Week 510: Never Any Good With Money, by Martin Simpson

This week’s piece was written by the folk artist Martin Simpson, and appears on his album ‘Prodigal Son’. As poetry it may be a bit rough and ready (and of course it’s better with the music), yet I find it very moving in the way it speaks for a whole generation of fragile, unfulfilled, war-torn twentieth-century lives, and also portrays a father-son relationship that will resonate with many. Certainly I see in his portrayal much of my own kindly but improvident father, a man who was deeply unsettled by any surplus funds that came his way and disposed of them as quickly as possible in slot machines or by improbable bets with the local bookmaker. Money, in the phrase of the time, ‘burned a hole in his pocket’, and this left my much thriftier mother to keep the family finances just about afloat, which she did by squirrelling away small sums from her meagre weekly housekeeping allowance into a complex system of secret purses hidden around the house. Thus, when a big bill like the annual rates came around (this being nominally my father’s responsibility) and he professed himself unable to pay it, she would produce her ‘rates purse’ with a triumphant flourish and the words ‘You’d better have this then!’. At which he would say, ‘Well, girl, what a good little manager you are!’, and she would glow with pride. Yes, I know – modern women everywhere will be tearing their hair out, but what can I say: it was a different world back then; he loved her and he played her and when he died of cancer at seventy after a lifetime’s heavy smoking she mourned him every day for twenty-three years.

‘Not hard enough for the hod’: not tough enough for physical labour, such as on a building site.
‘Norton’: a long-established make of motorcycle, much esteemed by some even if, according to the song, ‘they don’t have a soul like a Vincent 52’.
‘Split cane rod’: a kind of fly-fishing rod made of bamboo; I’m no angler but I believe these would now be regarded as a bit vintage, having been replaced by more modern materials such as carbon fibre.
‘Pirate King’: a song from the Gilbert and Sullivan opera ‘The Pirates of Penzance’.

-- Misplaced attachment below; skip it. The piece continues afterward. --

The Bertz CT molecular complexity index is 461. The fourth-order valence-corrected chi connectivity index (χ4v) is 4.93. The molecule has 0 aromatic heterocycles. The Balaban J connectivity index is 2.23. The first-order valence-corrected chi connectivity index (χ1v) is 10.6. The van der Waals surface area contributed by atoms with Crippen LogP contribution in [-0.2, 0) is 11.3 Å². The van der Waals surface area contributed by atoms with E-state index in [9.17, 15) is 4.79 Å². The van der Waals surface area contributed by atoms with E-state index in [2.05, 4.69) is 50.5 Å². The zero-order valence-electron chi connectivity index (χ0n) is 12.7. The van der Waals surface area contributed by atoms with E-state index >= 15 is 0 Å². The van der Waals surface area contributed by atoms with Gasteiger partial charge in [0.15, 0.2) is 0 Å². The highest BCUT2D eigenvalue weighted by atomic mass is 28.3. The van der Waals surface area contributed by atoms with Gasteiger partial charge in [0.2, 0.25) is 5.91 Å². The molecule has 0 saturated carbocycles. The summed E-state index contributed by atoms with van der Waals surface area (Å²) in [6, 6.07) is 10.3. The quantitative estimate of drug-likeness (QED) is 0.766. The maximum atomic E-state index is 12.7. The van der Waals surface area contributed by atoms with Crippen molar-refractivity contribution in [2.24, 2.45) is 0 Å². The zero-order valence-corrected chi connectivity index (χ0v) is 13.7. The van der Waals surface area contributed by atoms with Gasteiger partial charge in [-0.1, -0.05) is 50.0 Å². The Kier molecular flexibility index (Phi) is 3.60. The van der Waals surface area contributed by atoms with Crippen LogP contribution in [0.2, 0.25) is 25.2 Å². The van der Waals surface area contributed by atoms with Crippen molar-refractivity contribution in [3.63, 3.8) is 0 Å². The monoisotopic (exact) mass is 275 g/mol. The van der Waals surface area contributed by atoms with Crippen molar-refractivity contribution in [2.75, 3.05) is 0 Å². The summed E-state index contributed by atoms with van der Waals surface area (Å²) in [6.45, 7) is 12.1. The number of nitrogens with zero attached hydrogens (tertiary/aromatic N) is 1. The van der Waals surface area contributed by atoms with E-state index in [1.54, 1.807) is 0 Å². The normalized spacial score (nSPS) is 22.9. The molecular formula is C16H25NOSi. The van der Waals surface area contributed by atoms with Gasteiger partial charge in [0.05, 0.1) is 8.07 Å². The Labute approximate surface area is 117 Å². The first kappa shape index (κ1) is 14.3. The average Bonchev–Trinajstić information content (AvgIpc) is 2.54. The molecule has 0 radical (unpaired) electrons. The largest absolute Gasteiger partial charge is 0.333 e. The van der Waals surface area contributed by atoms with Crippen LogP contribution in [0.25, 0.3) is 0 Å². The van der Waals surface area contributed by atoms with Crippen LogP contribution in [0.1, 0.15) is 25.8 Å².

’Fulmars’:  a genus of seabirds, breeding on cliffs and superficially resembling gulls.
’Eyebright’ a wildflower of the Euphrasia genus, formerly used to treat eye infections.
’Traveller’s Joy’: another name for the woody hedgerow climber wild clematis.

Never Any Good With Money

You were never any good with money
You couldn’t even hold a job,
Not steady enough for the office
Not hard enough for the hod.
You’d rather be riding your Norton
Or going fishing with your split cane rod.
You were never any good with money
You couldn’t even hold a job.

When your grammar school days were over
It was nineteen-seventeen
And you did the right and proper thing
You were just eighteen.
You were never mentioned in dispatches
You never mentioned what you did or saw,
You were just another keen young man
In the mud and stink of war.

You were never any good with money
You couldn’t even hold a job,
Not steady enough for the office
Not hard enough for the hod.
You’d rather be singing the ‘Pirate King’
Or fishing with your split cane rod.
You were never any good with money
You couldn’t even hold a job.

You came home from the Great War
With the pips of a Captain’s rank,
A German officer’s Luger
And no money in the bank.
Your family sent you down the coal mine
To learn to be Captain there
But you didn’t stand it very long
You needed the light and the air.

You were never any good with money
You couldn’t even hold a job,
Not steady enough for the office
Not hard enough for the hod.
You’d rather be watching the fulmars fly
Or fishing with your split cane rod.
You were never any good with money
You couldn’t even hold a job.

When the second war came along
You knew what should be done
You would reenlist to teach young men
The booby trap and the gun
And they sent you home to Yorkshire
With a crew and a Lewis gun
So you could save your seaside town
From the bombers of the Hun.

You were never any good with money
You couldn’t even hold a job,
Not steady enough for the office
Not hard enough for the hod.
You’d rather be finding the nightjar’s nest
Or fishing with your split cane rod.
You were never any good with money
You couldn’t even hold a job.

And when my mother came to your door
With a baby in her arms,
Her big hurt boy, just nine years old,
Trying to keep her from harm,
If you had been a practical man
You would have been forewarned,
You would have seen that it never could work
And I would have never been born.

There’s no proper work in your seaside town
So you come here looking for a job,
You were storeman at the power station
Just before I came along.
Nobody talked about how you quit
But I know that’s what you did.
My mother said you were a selfish man
And I was your selfish kid.

You were never any good with money
You couldn’t even hold a job,
Not steady enough for the office
Not hard enough for the hod.
And your Norton it was soon gone
Along with your split cane rod
You were never any good with money
You couldn’t even hold a job.

You showed me Eyebright in the hedgerow,
Speedwell and Traveller’s Joy,
You showed me how to use my eyes
When I was just a boy
And you taught me how to love a song
And all you knew of nature’s ways,
The greatest gifts I have ever known
And I use them every day.

You were never any good with money
You couldn’t even hold a job,
Not steady enough for the office maybe
Not hard enough for the hod.
You’d rather be riding your Norton
Or going fishing with your split cane rod
You were never any good with money
You couldn’t even hold a job.

Martin Simpson